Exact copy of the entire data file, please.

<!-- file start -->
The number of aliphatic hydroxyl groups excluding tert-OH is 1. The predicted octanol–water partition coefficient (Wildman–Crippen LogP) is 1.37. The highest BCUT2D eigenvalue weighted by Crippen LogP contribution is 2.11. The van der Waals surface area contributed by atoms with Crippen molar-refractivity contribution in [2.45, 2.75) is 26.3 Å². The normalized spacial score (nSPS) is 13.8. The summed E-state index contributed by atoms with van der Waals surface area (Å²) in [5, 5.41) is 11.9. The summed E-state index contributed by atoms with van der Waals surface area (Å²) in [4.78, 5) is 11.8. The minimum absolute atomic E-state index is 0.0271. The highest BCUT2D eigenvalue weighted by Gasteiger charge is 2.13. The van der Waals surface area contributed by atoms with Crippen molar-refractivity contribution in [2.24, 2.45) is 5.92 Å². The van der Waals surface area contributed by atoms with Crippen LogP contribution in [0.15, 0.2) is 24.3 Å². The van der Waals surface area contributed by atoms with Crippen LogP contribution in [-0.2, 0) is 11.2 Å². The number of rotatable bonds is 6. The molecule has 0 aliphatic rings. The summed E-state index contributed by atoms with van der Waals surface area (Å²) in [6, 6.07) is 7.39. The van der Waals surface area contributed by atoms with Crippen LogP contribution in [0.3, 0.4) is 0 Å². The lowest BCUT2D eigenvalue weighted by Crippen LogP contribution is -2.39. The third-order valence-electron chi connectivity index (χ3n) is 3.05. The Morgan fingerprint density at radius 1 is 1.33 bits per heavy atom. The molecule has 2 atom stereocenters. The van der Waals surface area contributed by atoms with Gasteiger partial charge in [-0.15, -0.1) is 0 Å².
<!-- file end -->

The number of aliphatic hydroxyl groups excluding tert-OH is 1. The predicted octanol–water partition coefficient (Wildman–Crippen LogP) is 1.37. The highest BCUT2D eigenvalue weighted by Crippen LogP contribution is 2.11. The van der Waals surface area contributed by atoms with Crippen molar-refractivity contribution in [2.45, 2.75) is 26.3 Å². The normalized spacial score (nSPS) is 13.8. The summed E-state index contributed by atoms with van der Waals surface area (Å²) in [5, 5.41) is 11.9. The summed E-state index contributed by atoms with van der Waals surface area (Å²) in [4.78, 5) is 11.8. The minimum absolute atomic E-state index is 0.0271. The highest BCUT2D eigenvalue weighted by Gasteiger charge is 2.13. The van der Waals surface area contributed by atoms with Crippen molar-refractivity contribution in [2.24, 2.45) is 5.92 Å². The van der Waals surface area contributed by atoms with Crippen LogP contribution in [0.15, 0.2) is 24.3 Å². The van der Waals surface area contributed by atoms with Crippen LogP contribution in [-0.2, 0) is 11.2 Å². The number of rotatable bonds is 6. The molecule has 0 aliphatic rings. The summed E-state index contributed by atoms with van der Waals surface area (Å²) in [6, 6.07) is 7.39. The van der Waals surface area contributed by atoms with Crippen LogP contribution in [0.3, 0.4) is 0 Å². The lowest BCUT2D eigenvalue weighted by Crippen LogP contribution is -2.39. The third-order valence-electron chi connectivity index (χ3n) is 3.05. The Morgan fingerprint density at radius 1 is 1.33 bits per heavy atom. The molecule has 2 atom stereocenters. The van der Waals surface area contributed by atoms with Gasteiger partial charge in [-0.15, -0.1) is 0 Å².